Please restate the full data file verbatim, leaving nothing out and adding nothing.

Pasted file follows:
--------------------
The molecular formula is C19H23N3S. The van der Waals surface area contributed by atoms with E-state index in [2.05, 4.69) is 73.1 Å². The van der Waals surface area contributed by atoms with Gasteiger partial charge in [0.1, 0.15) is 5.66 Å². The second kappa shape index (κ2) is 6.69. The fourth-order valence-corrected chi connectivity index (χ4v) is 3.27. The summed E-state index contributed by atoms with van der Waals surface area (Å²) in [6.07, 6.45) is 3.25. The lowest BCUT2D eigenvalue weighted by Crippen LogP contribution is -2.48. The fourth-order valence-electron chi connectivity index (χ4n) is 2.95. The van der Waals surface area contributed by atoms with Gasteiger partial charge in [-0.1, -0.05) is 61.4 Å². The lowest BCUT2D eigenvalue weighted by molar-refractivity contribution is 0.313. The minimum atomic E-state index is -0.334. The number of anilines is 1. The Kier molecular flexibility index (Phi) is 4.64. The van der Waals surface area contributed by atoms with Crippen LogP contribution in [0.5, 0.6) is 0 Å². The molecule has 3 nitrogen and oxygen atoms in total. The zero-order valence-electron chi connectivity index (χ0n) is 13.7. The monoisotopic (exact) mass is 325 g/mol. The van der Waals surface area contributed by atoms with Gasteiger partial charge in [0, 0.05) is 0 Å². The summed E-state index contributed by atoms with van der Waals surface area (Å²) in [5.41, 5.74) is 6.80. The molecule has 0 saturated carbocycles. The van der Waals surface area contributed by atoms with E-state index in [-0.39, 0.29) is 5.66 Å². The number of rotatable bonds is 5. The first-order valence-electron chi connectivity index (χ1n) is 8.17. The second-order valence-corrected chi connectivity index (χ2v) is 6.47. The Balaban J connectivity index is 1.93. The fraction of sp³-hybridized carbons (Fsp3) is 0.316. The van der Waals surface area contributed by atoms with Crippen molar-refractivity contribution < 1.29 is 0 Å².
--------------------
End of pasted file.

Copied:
The molecular formula is C19H23N3S. The van der Waals surface area contributed by atoms with E-state index in [2.05, 4.69) is 73.1 Å². The van der Waals surface area contributed by atoms with Gasteiger partial charge in [0.1, 0.15) is 5.66 Å². The second kappa shape index (κ2) is 6.69. The fourth-order valence-corrected chi connectivity index (χ4v) is 3.27. The summed E-state index contributed by atoms with van der Waals surface area (Å²) in [6.07, 6.45) is 3.25. The lowest BCUT2D eigenvalue weighted by Crippen LogP contribution is -2.48. The fourth-order valence-electron chi connectivity index (χ4n) is 2.95. The van der Waals surface area contributed by atoms with Gasteiger partial charge in [-0.1, -0.05) is 61.4 Å². The lowest BCUT2D eigenvalue weighted by molar-refractivity contribution is 0.313. The minimum atomic E-state index is -0.334. The number of anilines is 1. The Kier molecular flexibility index (Phi) is 4.64. The van der Waals surface area contributed by atoms with Crippen LogP contribution in [0.5, 0.6) is 0 Å². The molecule has 3 nitrogen and oxygen atoms in total. The zero-order valence-electron chi connectivity index (χ0n) is 13.7. The monoisotopic (exact) mass is 325 g/mol. The van der Waals surface area contributed by atoms with Gasteiger partial charge in [0, 0.05) is 0 Å². The summed E-state index contributed by atoms with van der Waals surface area (Å²) in [5.41, 5.74) is 6.80. The molecule has 0 saturated carbocycles. The van der Waals surface area contributed by atoms with E-state index in [-0.39, 0.29) is 5.66 Å². The number of rotatable bonds is 5. The first-order valence-electron chi connectivity index (χ1n) is 8.17. The second-order valence-corrected chi connectivity index (χ2v) is 6.47. The Balaban J connectivity index is 1.93. The fraction of sp³-hybridized carbons (Fsp3) is 0.316. The van der Waals surface area contributed by atoms with Crippen molar-refractivity contribution < 1.29 is 0 Å².